Jeez, these people are driving me CRAZY! "No, don't release hard science, because it'll hurt our poor little fragile egos that have to be constantly fluffed by all our adoring fans, um, I mean worshippers, um, I mean GOD's worshippers. It is God's will we close our ears and eyes to actually see how the earth is put together!" Argghhdsdlafj! I don't believe in God, but did it every occur to these people that, assuming there was a god, he might have made the earth a little bit differently than some pompous humans living 1000 years ago wrote it down? Or whenever the first written versions of the Bible came out.

*takes a few deep breaths to regain composure*

In other news, refugees are seeking asylum in Mauritania: http://www.alertnet.org/thenews/newsdesk/IRIN/2dd8d8fec300efb17f98d99c3f7554e4.htm
Last I heard Spain finally talked Mauritania into letting them dock. My first thought was: why in the world would you want to seek refuge in Mauritania? They say most of the refugees are from Pakistan or India, and unless they're Muslim it's going to get real awkward real fast. And after listening to Tarn's stories of the place, why aren't they going anywhere else on the West Coast of Africa? I mean, yes, they were trying to get to Europe first, but why would anyone pick Mauritania as their second choice?

Tuesday, February 6, 2007

Love is in the air

For you "for-all-eternity" style romantics out there, archaeologists found a pair of 5000-year-old skeletons who had been buried together in a hug

And finally, in a "the love is gone" feeling, Snickers has pulled their superbowl ad because it was deemed homophobic (which it was), but GM has not pulled its suicidal robot ad, which I and others have dubbed in really, really bad taste, and really callous to people who have dealt with depression and suicidal thoughts, and just all around inappropriate.

Monday, February 5, 2007

First, researchers have discovered primate fossils in Yellowstone National Park that date back to way before the first undisputed primate (55 million years ago):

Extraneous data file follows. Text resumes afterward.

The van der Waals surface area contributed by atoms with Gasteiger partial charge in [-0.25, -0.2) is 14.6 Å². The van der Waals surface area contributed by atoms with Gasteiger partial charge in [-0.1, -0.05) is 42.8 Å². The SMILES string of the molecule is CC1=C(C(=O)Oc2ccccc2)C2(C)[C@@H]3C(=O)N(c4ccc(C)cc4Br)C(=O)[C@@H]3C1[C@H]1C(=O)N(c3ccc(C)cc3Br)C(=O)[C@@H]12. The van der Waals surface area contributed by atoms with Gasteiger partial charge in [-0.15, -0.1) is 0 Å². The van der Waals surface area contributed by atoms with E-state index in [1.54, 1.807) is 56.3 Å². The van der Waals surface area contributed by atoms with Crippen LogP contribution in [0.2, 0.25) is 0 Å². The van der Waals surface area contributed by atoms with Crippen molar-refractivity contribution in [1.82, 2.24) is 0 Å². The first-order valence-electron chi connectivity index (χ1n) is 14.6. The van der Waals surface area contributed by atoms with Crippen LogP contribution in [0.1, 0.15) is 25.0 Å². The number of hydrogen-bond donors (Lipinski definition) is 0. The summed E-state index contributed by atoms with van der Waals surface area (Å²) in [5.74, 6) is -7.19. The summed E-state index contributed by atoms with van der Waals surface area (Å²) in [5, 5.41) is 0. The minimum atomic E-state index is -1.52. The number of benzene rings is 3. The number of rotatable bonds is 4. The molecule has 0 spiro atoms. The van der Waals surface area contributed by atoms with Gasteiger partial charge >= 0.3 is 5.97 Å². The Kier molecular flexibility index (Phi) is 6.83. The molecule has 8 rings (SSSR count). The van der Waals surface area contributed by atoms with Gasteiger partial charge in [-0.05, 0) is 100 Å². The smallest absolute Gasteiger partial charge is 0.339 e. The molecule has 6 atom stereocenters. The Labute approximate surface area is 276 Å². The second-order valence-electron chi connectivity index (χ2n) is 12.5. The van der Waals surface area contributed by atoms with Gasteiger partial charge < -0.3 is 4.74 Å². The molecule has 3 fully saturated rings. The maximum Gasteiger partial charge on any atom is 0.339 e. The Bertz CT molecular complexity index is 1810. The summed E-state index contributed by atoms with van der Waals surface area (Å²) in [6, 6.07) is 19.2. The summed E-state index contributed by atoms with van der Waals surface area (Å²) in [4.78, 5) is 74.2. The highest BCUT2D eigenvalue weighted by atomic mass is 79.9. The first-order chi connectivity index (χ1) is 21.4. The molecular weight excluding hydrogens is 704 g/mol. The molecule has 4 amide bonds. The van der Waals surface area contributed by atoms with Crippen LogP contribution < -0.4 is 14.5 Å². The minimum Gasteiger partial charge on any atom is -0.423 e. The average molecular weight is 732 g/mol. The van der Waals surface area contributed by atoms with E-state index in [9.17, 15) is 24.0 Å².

http://www.livescience.com/animalworld/070205_primitive_primate.html

I was surprised that they found this in North America, but then I only know about human migrations, but honestly I have no idea where they’ve found other primate fossils, and they have done research that shows horses actually developed in North America and then moved into Europe and Asia, so migration among the continents seems common enough.

On to humans:
This article talks about how Indian women are “renting” their wombs to infertile couples who can get a better price in India (up to $5000, versus $10,000 in the U.S.): http://www.msnbc.msn.com/id/16988881/, http://www.latimes.com/news/nationworld/world/la-fg-surrogate19apr19,0,4100387.story?coll=la-home-headlines
These articles talk about the cultural implications, how it’s mostly lower-middle-class wives, are rich countries taking advantage of people in need, etc., which is all important, but my first thought was about the biology of it all.
More and more research is showing that the lifelong health and nutrition of the mother have a big effect on the fetus. I don’t mean to sound negative, but India is a poor country (hence why $5000 goes such a long way). The country doesn’t have a very good health care system, a lot of Indians probably don’t have very good nutrition, and living in a big Indian city like Mumbai or New Delhi is equivalent to smoking a pack of cigarettes a day! They said the majority of these women are living in Anand, which is India’s milk production capital according to Reuters, so the Anand women are possibly healthier overall because of easy access to the milk and they are possibly more prosperous than some other cities, but, bear with me here, I still think it fairly possible that by outsourcing fetus-growth services to a developing nation would result in a lesser-quality product (i.e. baby), as well as putting women at a greater risk for illness and death from the stress of carrying an extra child to term (all these surrogates already have at least one surviving child).
I have spent time in India, and have just spent months writing an article on entrepreneurship in India, and I know that in some ways India is ahead of the game, but in some ways they’re really far behind.
I could be delving into this way too much and I should also point out that so many U.S. women spend their lives drinking Coca-cola and eating McDonald’s, and their kids come out healthy (although they may not stay that way eating that crap), but it just made me stop and think.
Disclaimer: I am also not a mother, medical doctor, or even biological anthropologist, just your average cultural anthropologist who lives with an evolutionary biologist and in a community of hippies that talk about Chakras and don’t drink caffeine while pregnant (although doctors just recently decided a pregnant woman can drink up to three cups of coffee a day without potentially harming the fetus. Just shows that medicine isn’t exact).

Thursday, February 1, 2007

If only women here knew it was that easy

On Orango Island, Guinea-Bissau, the women propose marriage to the man by serving them fish, and the men are culturally bound to accept:
http://edition.cnn.com/2007/WORLD/africa/02/01/guinea.marriage.ap/

I know a couple of women who would have done this to their boyfriends (or now husbands) if that actually worked in the U.S. Lucky for Rafe I am not interested in getting married anytime soon, and red palm oil is hard to find around here. ;)